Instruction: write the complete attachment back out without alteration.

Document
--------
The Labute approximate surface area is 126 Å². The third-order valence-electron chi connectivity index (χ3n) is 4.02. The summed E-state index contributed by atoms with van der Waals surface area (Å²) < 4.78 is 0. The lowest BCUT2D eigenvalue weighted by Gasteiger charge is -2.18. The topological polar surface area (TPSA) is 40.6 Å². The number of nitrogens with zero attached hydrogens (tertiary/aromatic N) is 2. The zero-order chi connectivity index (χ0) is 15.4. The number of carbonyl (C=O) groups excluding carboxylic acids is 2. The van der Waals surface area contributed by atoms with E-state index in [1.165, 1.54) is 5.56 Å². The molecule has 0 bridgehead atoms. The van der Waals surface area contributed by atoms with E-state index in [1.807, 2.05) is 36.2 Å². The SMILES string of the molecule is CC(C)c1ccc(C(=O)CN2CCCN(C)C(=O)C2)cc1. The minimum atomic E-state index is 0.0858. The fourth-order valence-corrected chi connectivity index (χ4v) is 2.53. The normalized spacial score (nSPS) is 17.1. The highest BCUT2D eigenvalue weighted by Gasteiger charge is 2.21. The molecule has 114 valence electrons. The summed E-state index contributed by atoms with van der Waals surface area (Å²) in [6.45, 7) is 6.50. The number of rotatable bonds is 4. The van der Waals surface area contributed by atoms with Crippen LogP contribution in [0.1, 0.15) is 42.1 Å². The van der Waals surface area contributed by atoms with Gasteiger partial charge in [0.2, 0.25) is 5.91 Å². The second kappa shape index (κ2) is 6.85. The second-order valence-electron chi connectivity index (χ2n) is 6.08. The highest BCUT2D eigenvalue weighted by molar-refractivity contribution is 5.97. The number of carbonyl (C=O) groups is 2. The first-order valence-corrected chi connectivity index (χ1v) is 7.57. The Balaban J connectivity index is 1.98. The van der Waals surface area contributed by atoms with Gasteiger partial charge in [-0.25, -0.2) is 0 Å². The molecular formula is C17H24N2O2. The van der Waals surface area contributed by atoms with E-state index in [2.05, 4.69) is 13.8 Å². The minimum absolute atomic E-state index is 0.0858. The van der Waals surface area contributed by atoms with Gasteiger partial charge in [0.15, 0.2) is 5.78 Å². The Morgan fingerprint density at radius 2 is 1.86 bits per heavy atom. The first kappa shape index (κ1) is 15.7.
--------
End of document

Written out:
The Labute approximate surface area is 126 Å². The third-order valence-electron chi connectivity index (χ3n) is 4.02. The summed E-state index contributed by atoms with van der Waals surface area (Å²) < 4.78 is 0. The lowest BCUT2D eigenvalue weighted by Gasteiger charge is -2.18. The topological polar surface area (TPSA) is 40.6 Å². The number of nitrogens with zero attached hydrogens (tertiary/aromatic N) is 2. The zero-order chi connectivity index (χ0) is 15.4. The number of carbonyl (C=O) groups excluding carboxylic acids is 2. The van der Waals surface area contributed by atoms with E-state index in [1.165, 1.54) is 5.56 Å². The molecule has 0 bridgehead atoms. The van der Waals surface area contributed by atoms with E-state index in [1.807, 2.05) is 36.2 Å². The SMILES string of the molecule is CC(C)c1ccc(C(=O)CN2CCCN(C)C(=O)C2)cc1. The minimum atomic E-state index is 0.0858. The fourth-order valence-corrected chi connectivity index (χ4v) is 2.53. The normalized spacial score (nSPS) is 17.1. The highest BCUT2D eigenvalue weighted by Gasteiger charge is 2.21. The molecule has 114 valence electrons. The summed E-state index contributed by atoms with van der Waals surface area (Å²) in [6.45, 7) is 6.50. The number of rotatable bonds is 4. The van der Waals surface area contributed by atoms with Crippen LogP contribution in [0.1, 0.15) is 42.1 Å². The van der Waals surface area contributed by atoms with Gasteiger partial charge in [0.2, 0.25) is 5.91 Å². The second kappa shape index (κ2) is 6.85. The second-order valence-electron chi connectivity index (χ2n) is 6.08. The highest BCUT2D eigenvalue weighted by molar-refractivity contribution is 5.97. The number of carbonyl (C=O) groups is 2. The first-order valence-corrected chi connectivity index (χ1v) is 7.57. The Balaban J connectivity index is 1.98. The van der Waals surface area contributed by atoms with Gasteiger partial charge in [-0.25, -0.2) is 0 Å². The molecular formula is C17H24N2O2. The van der Waals surface area contributed by atoms with E-state index in [2.05, 4.69) is 13.8 Å². The minimum absolute atomic E-state index is 0.0858. The van der Waals surface area contributed by atoms with Gasteiger partial charge in [0.15, 0.2) is 5.78 Å². The Morgan fingerprint density at radius 2 is 1.86 bits per heavy atom. The first kappa shape index (κ1) is 15.7.